Bernard Cornwell – Death of Kings

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Evidently seven years is long enough to have totally forgotten you’ve read a book. I knew I had read some instalments of what used to be Bernard Cornwell’s Warrior Chronicles series and since the advent of the TV show is now called the Last Kingdom series, but I wasn’t sure which ones. After reading Death of Kings I did a quick search on this blog and found that I had read the book on holiday back in 2013. Holidays – remember those? Anyway here’s what I wrote –

It wouldn’t be a proper holiday for me without one of Bernard Cornwell’s historic novels. Death of Kings is book six of The Warrior Chronicles (I think) and I have previously read and enjoyed Sword Song and The Last Kingdom from the series. As I started reading it I had a burgeoning fear that I had already read it – that’s the problem with picking up books out of sequence as they become available from second-hand sources – but this fear was soon quelled as I realised I hadn’t. I had the ‘safety net’ of Azincourt, another Cornwell novel, waiting in the wings should my fears be realised – as it happened this book remained unread and travelled back with me.

Death of Kings continues the story of King Alfred’s oath-sworn warrior Uhtred, a pagan who fights to maintain a Christian kingdom. The king is dying and chaos is expected when he does shuffle off his coil as the Danes will try to take control of Wessex. “We are not climbing Jacob’s ladder to some heavenly perfection, but stumbling downhill towards Ragnarok” – Uhtred thinks when looking upon the ruins of Roman buildings built-in Mercia hundreds of years before his time (the early 900’s).

As one would expect, this book is steeped in history, politics of the kings of the dis-united kingdoms, and references to old place names (a handy glossary precedes the action). Apart from the odd comment here and there, Cornwell noticeably reigns in his theological musings a little in favour of telling Uhtred’s tale, which is ultimately the tale of the formation on England. Uhtred is a canny character and a brave warrior and I wish I had enjoyed these books in sequence as I have done with the comparable work of George R R Martin. (Update – dreams can come true! Here I am seven year’s later doing just that. Oh the joy!)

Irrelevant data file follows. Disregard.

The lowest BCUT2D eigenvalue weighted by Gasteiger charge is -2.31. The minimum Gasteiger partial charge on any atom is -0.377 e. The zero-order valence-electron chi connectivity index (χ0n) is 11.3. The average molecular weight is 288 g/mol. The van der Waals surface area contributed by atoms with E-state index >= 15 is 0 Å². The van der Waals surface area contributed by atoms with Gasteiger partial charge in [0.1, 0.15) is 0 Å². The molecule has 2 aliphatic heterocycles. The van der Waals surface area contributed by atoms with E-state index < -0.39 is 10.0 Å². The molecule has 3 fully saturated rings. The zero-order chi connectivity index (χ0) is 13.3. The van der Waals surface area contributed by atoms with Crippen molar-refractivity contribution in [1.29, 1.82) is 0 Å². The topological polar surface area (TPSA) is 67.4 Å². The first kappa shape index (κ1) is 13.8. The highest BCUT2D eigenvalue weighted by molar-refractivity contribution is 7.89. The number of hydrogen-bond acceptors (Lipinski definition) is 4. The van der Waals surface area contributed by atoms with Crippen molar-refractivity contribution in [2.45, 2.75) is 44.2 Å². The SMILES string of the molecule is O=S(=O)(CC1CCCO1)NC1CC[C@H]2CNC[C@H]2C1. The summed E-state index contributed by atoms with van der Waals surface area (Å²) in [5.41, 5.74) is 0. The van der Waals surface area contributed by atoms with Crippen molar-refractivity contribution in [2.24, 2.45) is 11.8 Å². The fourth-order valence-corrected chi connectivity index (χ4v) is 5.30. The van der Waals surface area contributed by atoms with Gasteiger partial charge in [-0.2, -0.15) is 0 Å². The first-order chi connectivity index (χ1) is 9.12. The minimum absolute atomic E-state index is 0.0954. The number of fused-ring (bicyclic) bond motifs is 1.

The action sequences are visceral, well-paced, gruesomely detailed and juxtaposed with romantic descriptions of the country Uhtred fights to protect. As the Prodigy would say Invaders Must Die! Most of the big battle scenes come late in the story, as one would expect, and as usual for this time period boil down to the microcosm of the shield-wall. At times these scenes read somewhat like a production line of death, a slaughterhouse of mud and blood, and it’s to Cornwell’s credit that this is the case. When it comes to fighting on foot with shield and sword he is a master of precise and necessarily gory description.

Death of Kings was without doubt my stand-out book of the holiday.

Having just read this in sequence and comparing it to the previous instalments, I have to say that it felt rather like ‘more of the same’ from Cornwell. Yes King Alfred dies and the various kings start scrapping for land and the body count at the end of the book is high (hence the title) with the king’s devious cousin Ethelwold falling to Uhtred’s blade after siding with the Danes, Eohric king of East Anglia dead in battle and Cnut wounded, but for me there was a bit too much reliance in the story on this big final battle sequence.

Don’t get me wrong, I still enjoyed the book (and had totally forgotten the various tricks and traps that Uhtred lays and is victim to) and love the series, perhaps more so than the Sharpe series. By the end of the book almost all the enemies of the Saxons are perished, only Uhtred’s tiresome nemesis Haesten, Danish warlord Sigurd and the aforementioned Cnut remain to fight another day. And fight they will, because Danish ships will keep coming to reap the riches of the fair isle and soon they’ll have reinforcements. Edward, Alfred’s son, is king but he is young, inexperienced and prone to listen to the bad advice of the clergymen with no idea of how to fight a war. Uhtred’s skills will be needed again.

 

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